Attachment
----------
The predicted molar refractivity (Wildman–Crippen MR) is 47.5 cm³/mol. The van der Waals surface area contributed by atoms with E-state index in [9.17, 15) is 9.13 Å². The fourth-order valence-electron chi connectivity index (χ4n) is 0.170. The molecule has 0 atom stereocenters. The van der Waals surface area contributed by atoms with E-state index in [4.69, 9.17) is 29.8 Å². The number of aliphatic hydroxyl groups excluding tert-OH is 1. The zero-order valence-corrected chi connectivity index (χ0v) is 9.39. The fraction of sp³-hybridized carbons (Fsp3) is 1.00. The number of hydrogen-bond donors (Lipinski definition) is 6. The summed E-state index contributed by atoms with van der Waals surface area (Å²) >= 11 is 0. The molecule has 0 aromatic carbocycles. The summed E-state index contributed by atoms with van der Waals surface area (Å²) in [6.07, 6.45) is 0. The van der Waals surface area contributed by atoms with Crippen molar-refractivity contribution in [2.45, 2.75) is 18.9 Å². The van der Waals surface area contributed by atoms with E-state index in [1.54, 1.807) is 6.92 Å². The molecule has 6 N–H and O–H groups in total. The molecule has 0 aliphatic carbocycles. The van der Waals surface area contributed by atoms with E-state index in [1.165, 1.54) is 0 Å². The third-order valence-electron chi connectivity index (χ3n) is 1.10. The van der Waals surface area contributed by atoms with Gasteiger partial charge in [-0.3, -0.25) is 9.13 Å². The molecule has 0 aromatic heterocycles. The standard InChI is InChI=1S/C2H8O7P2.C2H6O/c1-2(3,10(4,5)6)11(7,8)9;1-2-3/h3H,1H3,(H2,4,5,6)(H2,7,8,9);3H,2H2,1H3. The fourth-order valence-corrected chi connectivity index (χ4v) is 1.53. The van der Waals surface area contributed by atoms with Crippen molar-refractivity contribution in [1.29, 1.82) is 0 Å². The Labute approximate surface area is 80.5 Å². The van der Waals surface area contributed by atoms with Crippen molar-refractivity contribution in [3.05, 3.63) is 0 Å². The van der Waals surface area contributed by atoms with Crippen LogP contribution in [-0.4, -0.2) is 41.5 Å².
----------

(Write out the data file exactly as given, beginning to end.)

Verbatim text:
The predicted molar refractivity (Wildman–Crippen MR) is 47.5 cm³/mol. The van der Waals surface area contributed by atoms with E-state index in [9.17, 15) is 9.13 Å². The fourth-order valence-electron chi connectivity index (χ4n) is 0.170. The molecule has 0 atom stereocenters. The van der Waals surface area contributed by atoms with E-state index in [4.69, 9.17) is 29.8 Å². The number of aliphatic hydroxyl groups excluding tert-OH is 1. The zero-order valence-corrected chi connectivity index (χ0v) is 9.39. The fraction of sp³-hybridized carbons (Fsp3) is 1.00. The number of hydrogen-bond donors (Lipinski definition) is 6. The summed E-state index contributed by atoms with van der Waals surface area (Å²) >= 11 is 0. The molecule has 0 aromatic carbocycles. The summed E-state index contributed by atoms with van der Waals surface area (Å²) in [6.07, 6.45) is 0. The van der Waals surface area contributed by atoms with Crippen molar-refractivity contribution in [2.45, 2.75) is 18.9 Å². The van der Waals surface area contributed by atoms with E-state index in [1.54, 1.807) is 6.92 Å². The molecule has 6 N–H and O–H groups in total. The molecule has 0 aliphatic carbocycles. The van der Waals surface area contributed by atoms with E-state index in [1.165, 1.54) is 0 Å². The third-order valence-electron chi connectivity index (χ3n) is 1.10. The van der Waals surface area contributed by atoms with Gasteiger partial charge in [-0.3, -0.25) is 9.13 Å². The molecule has 0 aromatic heterocycles. The standard InChI is InChI=1S/C2H8O7P2.C2H6O/c1-2(3,10(4,5)6)11(7,8)9;1-2-3/h3H,1H3,(H2,4,5,6)(H2,7,8,9);3H,2H2,1H3. The fourth-order valence-corrected chi connectivity index (χ4v) is 1.53. The van der Waals surface area contributed by atoms with Crippen molar-refractivity contribution in [1.29, 1.82) is 0 Å². The Labute approximate surface area is 80.5 Å². The van der Waals surface area contributed by atoms with Crippen molar-refractivity contribution in [3.05, 3.63) is 0 Å². The van der Waals surface area contributed by atoms with Crippen LogP contribution in [-0.4, -0.2) is 41.5 Å².